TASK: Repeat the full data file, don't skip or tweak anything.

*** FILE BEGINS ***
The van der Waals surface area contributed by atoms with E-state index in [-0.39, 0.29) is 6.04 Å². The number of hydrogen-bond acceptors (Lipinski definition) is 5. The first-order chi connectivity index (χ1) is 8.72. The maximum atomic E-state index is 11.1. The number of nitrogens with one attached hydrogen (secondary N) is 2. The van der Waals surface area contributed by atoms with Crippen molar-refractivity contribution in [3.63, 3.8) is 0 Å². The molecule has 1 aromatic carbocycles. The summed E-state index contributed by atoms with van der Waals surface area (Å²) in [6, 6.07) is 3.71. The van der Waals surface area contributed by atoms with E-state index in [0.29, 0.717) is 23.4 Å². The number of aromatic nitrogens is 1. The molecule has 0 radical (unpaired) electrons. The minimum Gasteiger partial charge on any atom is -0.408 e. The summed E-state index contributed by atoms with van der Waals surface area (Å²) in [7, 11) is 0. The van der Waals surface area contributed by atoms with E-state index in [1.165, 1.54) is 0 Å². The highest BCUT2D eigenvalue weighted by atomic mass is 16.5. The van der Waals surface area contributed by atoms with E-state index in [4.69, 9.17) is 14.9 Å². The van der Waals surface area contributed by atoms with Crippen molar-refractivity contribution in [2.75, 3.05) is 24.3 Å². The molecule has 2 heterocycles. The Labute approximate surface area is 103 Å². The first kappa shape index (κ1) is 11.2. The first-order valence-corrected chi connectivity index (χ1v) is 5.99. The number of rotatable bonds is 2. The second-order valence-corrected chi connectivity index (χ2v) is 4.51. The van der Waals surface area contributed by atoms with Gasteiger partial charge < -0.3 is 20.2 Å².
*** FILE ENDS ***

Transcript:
The van der Waals surface area contributed by atoms with E-state index in [-0.39, 0.29) is 6.04 Å². The number of hydrogen-bond acceptors (Lipinski definition) is 5. The first-order chi connectivity index (χ1) is 8.72. The maximum atomic E-state index is 11.1. The number of nitrogens with one attached hydrogen (secondary N) is 2. The van der Waals surface area contributed by atoms with Crippen molar-refractivity contribution in [3.63, 3.8) is 0 Å². The molecule has 1 aromatic carbocycles. The summed E-state index contributed by atoms with van der Waals surface area (Å²) in [6, 6.07) is 3.71. The van der Waals surface area contributed by atoms with E-state index in [0.29, 0.717) is 23.4 Å². The number of aromatic nitrogens is 1. The molecule has 0 radical (unpaired) electrons. The minimum Gasteiger partial charge on any atom is -0.408 e. The summed E-state index contributed by atoms with van der Waals surface area (Å²) in [7, 11) is 0. The van der Waals surface area contributed by atoms with E-state index in [1.165, 1.54) is 0 Å². The highest BCUT2D eigenvalue weighted by atomic mass is 16.5. The van der Waals surface area contributed by atoms with E-state index in [4.69, 9.17) is 14.9 Å². The van der Waals surface area contributed by atoms with Crippen molar-refractivity contribution in [2.75, 3.05) is 24.3 Å². The molecule has 2 heterocycles. The Labute approximate surface area is 103 Å². The first kappa shape index (κ1) is 11.2. The first-order valence-corrected chi connectivity index (χ1v) is 5.99. The number of rotatable bonds is 2. The second-order valence-corrected chi connectivity index (χ2v) is 4.51. The van der Waals surface area contributed by atoms with Gasteiger partial charge < -0.3 is 20.2 Å².